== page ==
Taking a crack at new back-to-basics mortgage rules

by January 17, 2014

Spring real estate season is going to be here in the blink of an eye, and if you haven’t done so yet, you might also kick off residential real estate coverage for 2014 with a personal finance primer about the new Ability to Pay /Qualified Mortgage rules that will affect borrowers and lenders.  The new rules are a modification of the Truth in Lending Act, and are a result of the Dodd-Frank financial regulation overhaul.  They took effect on Jan. 10.

Los Angeles Times housing market story Here’s the explanatory site from the Consumer Financial Protection Bureau; there’s a good (PDF) consumer summary you can use in producing a primer, and you might also want to read the compliance guide for lenders.  The new rules require creditors to take into account factors like property taxes and insurance, alimony, child support, student loans and other obligations in assessing a borrower’s ability to repay.  There are exceptions for home equity lines of credit, reverse mortgage and other loans – and from a quick skim it also appears that loans made by non-profits and housing agencies are exempt.

Not everyone is upbeat about these ‘back to basics’ lending rules. U.S. News & World Report points out that the new rules may slow lending and an article by the National Association of Realtors warns that small lenders like credit unions may find it difficult to comply, both due to manpower issues and because borrowers can’t qualify under the new regulations.  You’ll want to get reaction and predictions from lenders in your area, and talk to other professionals whose business might be affected, like title companies.  How will real estate agents change their tactics – particularly buyers’ agents – in terms of pre-qualifying or vetting potential home shoppers? 

Meanwhile, with residential real estate prices up more than 13 percent in 2013, according to this New York Times piece, and gains even double that in some major metro areas, fewer homeowners are “underwater” in their loans. In other words, owing more than the house was worth on the market, touted as one of the biggest post-recession economic woes of the average household, is becoming less of a problem.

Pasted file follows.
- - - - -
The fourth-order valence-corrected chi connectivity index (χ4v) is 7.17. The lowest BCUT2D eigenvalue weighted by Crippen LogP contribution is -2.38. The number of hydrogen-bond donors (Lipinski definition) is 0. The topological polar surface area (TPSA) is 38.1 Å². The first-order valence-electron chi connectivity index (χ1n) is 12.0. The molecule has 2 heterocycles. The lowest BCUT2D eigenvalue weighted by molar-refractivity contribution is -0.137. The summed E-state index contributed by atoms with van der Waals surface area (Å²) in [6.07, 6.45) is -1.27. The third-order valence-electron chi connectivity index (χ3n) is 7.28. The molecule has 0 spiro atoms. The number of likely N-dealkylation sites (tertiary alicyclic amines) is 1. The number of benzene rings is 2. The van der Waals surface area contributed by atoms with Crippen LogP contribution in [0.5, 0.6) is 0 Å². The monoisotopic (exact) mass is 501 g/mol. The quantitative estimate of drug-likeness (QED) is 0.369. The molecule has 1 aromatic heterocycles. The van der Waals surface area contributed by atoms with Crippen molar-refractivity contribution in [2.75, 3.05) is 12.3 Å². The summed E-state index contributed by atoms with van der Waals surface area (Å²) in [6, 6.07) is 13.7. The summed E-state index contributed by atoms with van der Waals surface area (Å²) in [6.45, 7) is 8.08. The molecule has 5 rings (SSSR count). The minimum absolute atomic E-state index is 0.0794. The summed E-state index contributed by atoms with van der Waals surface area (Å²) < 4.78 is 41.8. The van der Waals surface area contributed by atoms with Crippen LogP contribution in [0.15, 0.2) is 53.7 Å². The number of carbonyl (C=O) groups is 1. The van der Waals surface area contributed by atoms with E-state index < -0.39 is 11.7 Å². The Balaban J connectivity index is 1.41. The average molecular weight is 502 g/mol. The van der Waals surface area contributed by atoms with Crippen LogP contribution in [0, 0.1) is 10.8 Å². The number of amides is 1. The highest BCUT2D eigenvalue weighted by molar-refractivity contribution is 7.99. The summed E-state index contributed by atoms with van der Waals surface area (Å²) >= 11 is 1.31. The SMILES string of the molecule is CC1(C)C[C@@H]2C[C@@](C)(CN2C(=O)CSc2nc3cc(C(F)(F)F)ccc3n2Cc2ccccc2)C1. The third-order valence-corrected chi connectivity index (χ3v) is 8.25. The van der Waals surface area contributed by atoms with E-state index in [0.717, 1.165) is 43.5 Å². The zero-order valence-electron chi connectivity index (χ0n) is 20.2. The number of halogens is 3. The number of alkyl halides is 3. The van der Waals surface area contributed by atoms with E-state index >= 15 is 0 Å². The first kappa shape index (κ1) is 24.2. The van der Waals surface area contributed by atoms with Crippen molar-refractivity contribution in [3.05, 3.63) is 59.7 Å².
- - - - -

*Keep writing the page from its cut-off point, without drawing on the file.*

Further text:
As an aside, I think a lot of the reporting the past few years on this issue has been off base.  It was often implied in business stories that the mere fact of being “underwater” is immediately devastating to a household’s finances.  It really shouldn’t be if the loan was realistic in the first place; if one promised to pay, say $1,000 a month – either one can afford the $1K or not, regardless of the dwelling’s theoretical market value.  The ebb and flow of that value shouldn’t affect borrowers’ ability to pay; why would it? 

 

Photo by Flickr use Jamie Cox

Obviously, if the household needs to sell the property because it can no longer afford the payments due to job loss, opportunity to relocate, change in family circumstances, etc., and selling would mean a huge financial shortfall, that’s a problem.  We see what happens when people abandon loans and houses, and the ripple effect on businesses from furniture stores to remodelers to landscapers when a residential real estate market stagnates.  I just wish much of the reporting on this issue had been more precise about the nature of the problem.

Anyway, although the problem is on the wane, I still keep hearing radio ads lately touting the benefits of mortgage refinancing under the HARP program, which Bloomberg recently called the best housing program you’ve never heard of. 

As Bloomberg points out, some 3 million people already have been helped by HARP, which stands for Home Affordable Refinance Program; here’s a link to the federal government site with information about eligibility and rules. And the latest iteration of HARP also extends to people who are in ill-advised arrangements like interest-only loans.   If your market still is plagued by pockets of foreclosures, low property prices or sub-prime and predatory lending victims, you might want to run a feature on HARP, who can get in on it before the 2015 expiration date, and some success stories through loans extended by local lenders.